"Yeah it will be great to start in the right direction, coming off the Bay Series with a win there was a good start as well and hopefully I can carry that on this week," he said. "We've also got a couple of guys for the overall, we have a couple of cards to play, so hopefully we can come away with a good result."
Davis praised the Adelaide event's efforts over the past decade, saying that its consistent professionalism over the past nine editions is what led to the event becoming the first non-European ProTour round in 2008.
"It's pretty hard to pinpoint something that's improved because when it started it was so good," he said. "To me, it's a real credit to Mike and the team that it's been consistent for 10 years. The level it started at and the level it's at now hasn't changed that much - maybe now with the ProTour - it was so good from the start it's just maintained that consistency through 10 years."
Petacchi gets CAS date
Alessandro Petacchi will have his next day in court on March 12, when the Court of Arbitration for Sport (CAS) in Lausanne, Switzerland, will hear appeals concerning his "non-negative" doping test from the 2007 Giro d'Italia. Both the Italian Olympic Committee (CONI) and the World Anti-Doping Agency (WADA) have appealed the Italian Cycling Federation's dismissal of the charges.
The Team Milram sprinter tested positive for Salbutamol after his stage win on Stage 11 of last year's Giro. Petacchi, who is asthmatic, has a medical use exemption for the medication. The acceptable limit is 100 ng/L but he was said to have tested for 1320 ng/L.
Petacchi was not suspended by Team Milram but did not race for a period over the summer, missing the Tour de France. CONI recommended that he be suspended for a year, but the Italian federation rejected this and allowed Petacchi to return to racing.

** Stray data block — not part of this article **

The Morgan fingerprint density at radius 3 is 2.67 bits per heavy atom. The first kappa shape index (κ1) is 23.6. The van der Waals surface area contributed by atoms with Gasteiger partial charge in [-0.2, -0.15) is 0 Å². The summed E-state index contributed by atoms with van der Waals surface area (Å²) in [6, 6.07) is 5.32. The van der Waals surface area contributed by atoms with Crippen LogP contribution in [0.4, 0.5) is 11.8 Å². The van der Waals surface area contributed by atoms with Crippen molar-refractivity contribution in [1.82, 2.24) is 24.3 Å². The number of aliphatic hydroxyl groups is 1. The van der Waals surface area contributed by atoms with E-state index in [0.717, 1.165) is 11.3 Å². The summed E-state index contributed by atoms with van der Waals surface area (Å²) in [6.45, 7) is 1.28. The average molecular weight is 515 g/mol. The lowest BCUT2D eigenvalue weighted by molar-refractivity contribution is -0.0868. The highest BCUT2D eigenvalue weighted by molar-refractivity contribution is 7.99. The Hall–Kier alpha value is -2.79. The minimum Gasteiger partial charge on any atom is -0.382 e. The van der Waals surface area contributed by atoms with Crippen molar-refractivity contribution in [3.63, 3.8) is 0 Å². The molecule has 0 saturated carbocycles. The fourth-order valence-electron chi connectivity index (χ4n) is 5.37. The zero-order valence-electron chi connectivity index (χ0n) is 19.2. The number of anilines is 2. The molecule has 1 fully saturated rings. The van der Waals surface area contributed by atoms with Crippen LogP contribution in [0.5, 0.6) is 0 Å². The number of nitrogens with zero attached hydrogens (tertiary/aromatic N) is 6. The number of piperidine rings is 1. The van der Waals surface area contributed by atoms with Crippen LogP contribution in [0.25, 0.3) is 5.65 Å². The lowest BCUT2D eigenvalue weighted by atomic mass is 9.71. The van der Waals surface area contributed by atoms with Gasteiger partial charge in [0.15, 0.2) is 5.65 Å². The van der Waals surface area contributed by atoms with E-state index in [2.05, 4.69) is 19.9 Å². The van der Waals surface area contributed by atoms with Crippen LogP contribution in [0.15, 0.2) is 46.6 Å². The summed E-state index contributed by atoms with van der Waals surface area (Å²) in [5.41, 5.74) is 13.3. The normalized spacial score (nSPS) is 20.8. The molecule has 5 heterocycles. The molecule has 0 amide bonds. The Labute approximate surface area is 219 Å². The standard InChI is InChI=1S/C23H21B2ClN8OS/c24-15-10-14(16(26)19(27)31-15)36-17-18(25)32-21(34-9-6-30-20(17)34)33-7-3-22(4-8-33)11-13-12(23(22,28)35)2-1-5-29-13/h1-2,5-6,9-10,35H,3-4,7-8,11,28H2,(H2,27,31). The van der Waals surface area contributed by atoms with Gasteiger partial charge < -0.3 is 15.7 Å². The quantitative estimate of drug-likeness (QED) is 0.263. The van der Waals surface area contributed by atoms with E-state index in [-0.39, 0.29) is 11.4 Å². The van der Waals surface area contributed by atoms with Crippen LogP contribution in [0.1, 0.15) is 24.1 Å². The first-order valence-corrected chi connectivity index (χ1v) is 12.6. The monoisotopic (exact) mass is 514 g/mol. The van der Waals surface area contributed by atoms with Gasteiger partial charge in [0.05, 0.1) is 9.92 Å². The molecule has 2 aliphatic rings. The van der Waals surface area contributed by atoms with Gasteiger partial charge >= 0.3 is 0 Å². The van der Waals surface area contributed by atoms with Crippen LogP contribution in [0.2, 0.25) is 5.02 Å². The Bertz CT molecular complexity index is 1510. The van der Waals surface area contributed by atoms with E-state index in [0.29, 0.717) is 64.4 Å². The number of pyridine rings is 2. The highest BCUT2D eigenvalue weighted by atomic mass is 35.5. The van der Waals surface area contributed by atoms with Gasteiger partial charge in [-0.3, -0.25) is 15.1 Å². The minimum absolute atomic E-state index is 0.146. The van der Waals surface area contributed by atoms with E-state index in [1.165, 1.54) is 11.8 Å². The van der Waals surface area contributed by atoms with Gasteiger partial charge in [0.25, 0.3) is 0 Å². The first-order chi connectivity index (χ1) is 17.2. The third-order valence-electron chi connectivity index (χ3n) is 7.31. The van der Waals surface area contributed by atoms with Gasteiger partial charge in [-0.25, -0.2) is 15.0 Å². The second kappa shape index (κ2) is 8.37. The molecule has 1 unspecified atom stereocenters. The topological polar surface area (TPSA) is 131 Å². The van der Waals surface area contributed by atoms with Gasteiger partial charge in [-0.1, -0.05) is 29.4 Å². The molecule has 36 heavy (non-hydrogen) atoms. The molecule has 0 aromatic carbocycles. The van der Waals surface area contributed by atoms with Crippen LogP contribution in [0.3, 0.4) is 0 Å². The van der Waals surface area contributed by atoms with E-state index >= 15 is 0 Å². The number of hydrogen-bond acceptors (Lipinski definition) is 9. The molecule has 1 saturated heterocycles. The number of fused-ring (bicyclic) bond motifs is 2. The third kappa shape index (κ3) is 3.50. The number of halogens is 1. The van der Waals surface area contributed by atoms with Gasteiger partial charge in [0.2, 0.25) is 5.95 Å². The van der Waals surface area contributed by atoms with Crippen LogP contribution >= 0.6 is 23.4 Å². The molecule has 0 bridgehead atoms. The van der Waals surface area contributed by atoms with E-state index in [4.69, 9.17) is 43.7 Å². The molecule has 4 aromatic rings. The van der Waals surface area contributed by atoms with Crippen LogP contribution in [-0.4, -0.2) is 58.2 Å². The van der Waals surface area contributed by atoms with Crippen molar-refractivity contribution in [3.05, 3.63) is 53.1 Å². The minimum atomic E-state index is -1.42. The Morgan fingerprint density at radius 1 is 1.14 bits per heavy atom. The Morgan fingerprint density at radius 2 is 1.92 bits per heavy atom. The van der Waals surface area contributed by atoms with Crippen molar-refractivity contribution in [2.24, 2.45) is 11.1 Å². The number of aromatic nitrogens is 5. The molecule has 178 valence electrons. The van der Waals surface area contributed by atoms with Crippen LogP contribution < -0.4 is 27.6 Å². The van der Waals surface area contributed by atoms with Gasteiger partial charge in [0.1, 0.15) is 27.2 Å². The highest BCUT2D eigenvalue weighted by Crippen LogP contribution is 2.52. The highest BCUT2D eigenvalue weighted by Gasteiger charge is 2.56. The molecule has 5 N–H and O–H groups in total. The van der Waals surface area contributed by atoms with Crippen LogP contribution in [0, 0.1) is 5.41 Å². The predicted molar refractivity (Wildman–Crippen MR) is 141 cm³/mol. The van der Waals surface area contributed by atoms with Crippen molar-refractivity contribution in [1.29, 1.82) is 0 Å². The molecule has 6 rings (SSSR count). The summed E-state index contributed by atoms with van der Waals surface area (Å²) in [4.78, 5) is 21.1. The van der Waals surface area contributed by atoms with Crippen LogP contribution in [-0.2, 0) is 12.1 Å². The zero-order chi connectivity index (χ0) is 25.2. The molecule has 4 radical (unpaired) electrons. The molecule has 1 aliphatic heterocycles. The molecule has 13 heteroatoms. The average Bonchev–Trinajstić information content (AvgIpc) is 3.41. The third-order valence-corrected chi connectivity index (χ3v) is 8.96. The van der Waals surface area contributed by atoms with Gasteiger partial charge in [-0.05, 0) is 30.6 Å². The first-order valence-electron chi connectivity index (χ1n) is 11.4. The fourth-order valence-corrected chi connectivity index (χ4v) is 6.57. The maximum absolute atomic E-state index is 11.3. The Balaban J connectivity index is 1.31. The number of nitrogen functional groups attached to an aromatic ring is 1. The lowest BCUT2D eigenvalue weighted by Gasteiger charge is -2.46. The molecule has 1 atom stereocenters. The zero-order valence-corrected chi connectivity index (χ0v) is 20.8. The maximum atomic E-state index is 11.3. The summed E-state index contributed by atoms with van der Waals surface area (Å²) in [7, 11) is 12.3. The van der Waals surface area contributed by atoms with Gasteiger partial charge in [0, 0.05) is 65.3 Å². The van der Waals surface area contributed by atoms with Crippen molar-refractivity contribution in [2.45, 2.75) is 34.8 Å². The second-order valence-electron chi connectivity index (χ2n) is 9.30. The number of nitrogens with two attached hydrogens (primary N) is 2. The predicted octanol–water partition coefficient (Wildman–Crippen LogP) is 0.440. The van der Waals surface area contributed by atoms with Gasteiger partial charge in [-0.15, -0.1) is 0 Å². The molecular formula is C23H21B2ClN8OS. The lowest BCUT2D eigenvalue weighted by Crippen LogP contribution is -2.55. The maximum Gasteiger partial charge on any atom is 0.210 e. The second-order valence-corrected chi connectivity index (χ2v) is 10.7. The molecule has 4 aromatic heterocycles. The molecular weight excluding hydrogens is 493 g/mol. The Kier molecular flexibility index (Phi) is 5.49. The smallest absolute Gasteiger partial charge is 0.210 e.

Meares injured in keirin crash
Australian track star Anna Meares was taken to hospital in Los Angeles on Sunday evening after crashing out of the women's keirin final at the Track World Cup. Meares, the world record holder and Olympic champion for the 500m time trial, was taken from the Los Angeles Home Depot Center velodrome on a backboard, but was able to move her fingers and toes.
A spokesperson for Cycling Australia told Cyclingnews that Meares had undergone scans after suffering concussion. More information on the rider's condition is expected soon.
Savings & Loans presents 2008 squad
By Paul Verkuylen in Adelaide, Australia
The successful mix of youth and experience that saw the Australian based continental squad Savings & Loans achieve such good results in 2007 has returned again for the 2008 season. Now in its third year, the squad will be looking to the United States of America at races such as, Super week, the Tour de Beauce and Philadelphia to achieve some good results and build on the success from previous year.
"The races that we are targeting as well as the general style of racing here and in the states lend themselves more to sprinters than the more lightweight climbers," explained team manager Steve Cunningham.
Team management hopes that some good results in those races, as well as the numerous Australian races it will contest, will lead to invitations to more events throughout America and Asia in the future.
The team has signed a number of top riders, including former Selle Italia rider and Australian champion Russell van Hout, who is returning to competition after a one year hiatus. Brett Aitken is another top rider who is returning to the team for what may possibly be his last season in the sport.
The former Olympic gold medallist and Tour Down Under sprint champion brings an enormous amount of experience to the team. The outfit has added more sprinters to the squad for 2008, believing that this mix should bring more results.
Savings & Loans for 2008: David Pell, Russell van Hout, Brett Aitken, Craig McCartney, Joel Pearson, Will Dickeson, Brad Edmunds, Chris Luxton, Russell Gill, Tim Roe and Adrian Laidler.
For a thumbnail gallery of these images, click here
Images by Savings & Loans
Jongewaard to stand trial over crash
Australian mountain biker Chris Jongewaard pleaded not guilty before a District Court in South Australia on Monday, on charges of dangerous driving and failing to stop at the scene of an accident. In February last year, a car driven by Jongewaard knocked down his friend and training partner Matthew Rex, a promising cyclist with Stuart O'Grady's development squad, after the pair had been out celebrating Rex's 22nd birthday in Normanville, south of Adelaide.
Rex suffered serious head injuries and was put into an induced coma, but has since made a good recovery.
According to The Australian newspaper, Jongewaard was granted bail and will reappear before the District Court in March. The 28 year-old, an Australian national mountain bike champion, is hoping to gain selection for the Beijing Olympics next summer.
(All rights reserved/Copyright Future Publishing Limited 2008)